Global Agriculture

FAO Director-general Says Political Commitment and More Investments Are Critical in Fight Against Peste Des Petits Ruminants

Quick Share

10 April 2024, Rome: The Director-General of the Food and Agriculture Organization of the United Nations (FAO) QU Dongyu today called for urgent collective action and increased funding to eradicate Peste des Petits Ruminants (PPR) during a meeting organized at FAO headquarters by the Friends of PPR group formed by Ambassadors from Rome-based UN Agencies.

“We need more of our collective and urgent action to control and eradicate PPR – we have less than 6 years left to achieve this goal,’’ he said, underscoring that since its inception in 2020, the Global PPR Eradication Programme has provided support for the millions of small ruminant keepers who depend on these animals for livelihoods, nutrition, and economic development.

First reported in 1942 in Côte d’Ivoire, PPR, also known as sheep and goat plague, is a highly contagious disease that infects both wild and domestic small ruminants in over 70 countries in Africa, the Near East and Asia. Upon introduction, the virus can rapidly spread throughout a herd, affecting up to 90 percent of animals and resulting in mortality rates of up to 70 percent. Its global economic impact is estimated at up to $2.1 billion, with over 300 million of the world’s poorest rural families depending on small ruminants for their livelihoods.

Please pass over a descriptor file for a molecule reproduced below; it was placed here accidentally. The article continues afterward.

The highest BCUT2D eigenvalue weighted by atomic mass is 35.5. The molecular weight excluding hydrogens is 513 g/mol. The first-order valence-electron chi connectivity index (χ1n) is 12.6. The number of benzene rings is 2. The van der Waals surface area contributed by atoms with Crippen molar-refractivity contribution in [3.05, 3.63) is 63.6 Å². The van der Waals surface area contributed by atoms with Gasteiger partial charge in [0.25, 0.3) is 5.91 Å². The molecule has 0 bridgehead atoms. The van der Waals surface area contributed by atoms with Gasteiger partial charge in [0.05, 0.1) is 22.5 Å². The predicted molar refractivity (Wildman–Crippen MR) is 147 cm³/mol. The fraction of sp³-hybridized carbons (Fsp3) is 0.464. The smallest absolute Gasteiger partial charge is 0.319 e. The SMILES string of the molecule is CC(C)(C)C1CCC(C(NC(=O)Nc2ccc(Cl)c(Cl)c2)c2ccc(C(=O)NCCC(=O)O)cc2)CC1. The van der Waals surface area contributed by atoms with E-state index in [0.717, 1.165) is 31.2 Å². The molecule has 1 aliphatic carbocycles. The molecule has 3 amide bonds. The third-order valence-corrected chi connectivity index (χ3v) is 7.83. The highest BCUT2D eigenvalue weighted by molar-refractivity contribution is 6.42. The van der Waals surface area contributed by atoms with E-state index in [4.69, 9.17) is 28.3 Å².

Today’s meeting was led by Ambassador Seydou Cissé from Côte d’Ivoire and included the participation of Gerardine Mukeshimana, Vice-president of the International Fund for Agricultural Development (IFAD) and  Carlos Bernardo Cherniak, Ambassador of Argentina and Chairperson of the COAG-Subcommittee on Livestock (SCL).

Qu commended the representatives for their commitment to combat PPR, and said that their support is instrumental in coordinating international efforts, mobilizing resources, and aiding countries in implementing effective control and eradication strategies.

“It is critical that we maintain political momentum and ensure that PPR National Strategic Plans remain a political priority at the highest government level,’’ he urged, underscoring that political commitment is a must.

The Director-General also reminded the Group that supporting financially PPR eradication is not a donation but an investment.

“Let’s try our best to eradicate PPR by 2030 and benefit millions of smallholder farmers around the world, in support of the transformation of agrifood systems to be more efficient, more inclusive, more resilient, and more sustainable, aiming for better production, better nutrition, a better environment, and a better life, leaving no one behind,” he concluded.

Established in 2018, the Ambassadors of the “Friends of PPR Eradication” group, comprising representatives from Côte d’Ivoire, the European Union, France, India, Ireland, Kuwait, Mali, Tanzania, Turkey, and the United States of America, are tasked with advocating for PPR eradication within the governing bodies of FAO, IFAD, and the World Food Programme (WFP).

Also Read: ADAMA Launches New Multi-Crop, Broad Spectrum Fungicide Maxentis®

(For Latest Agriculture News & Updates, follow Krishak Jagat on Google News)

Quick Share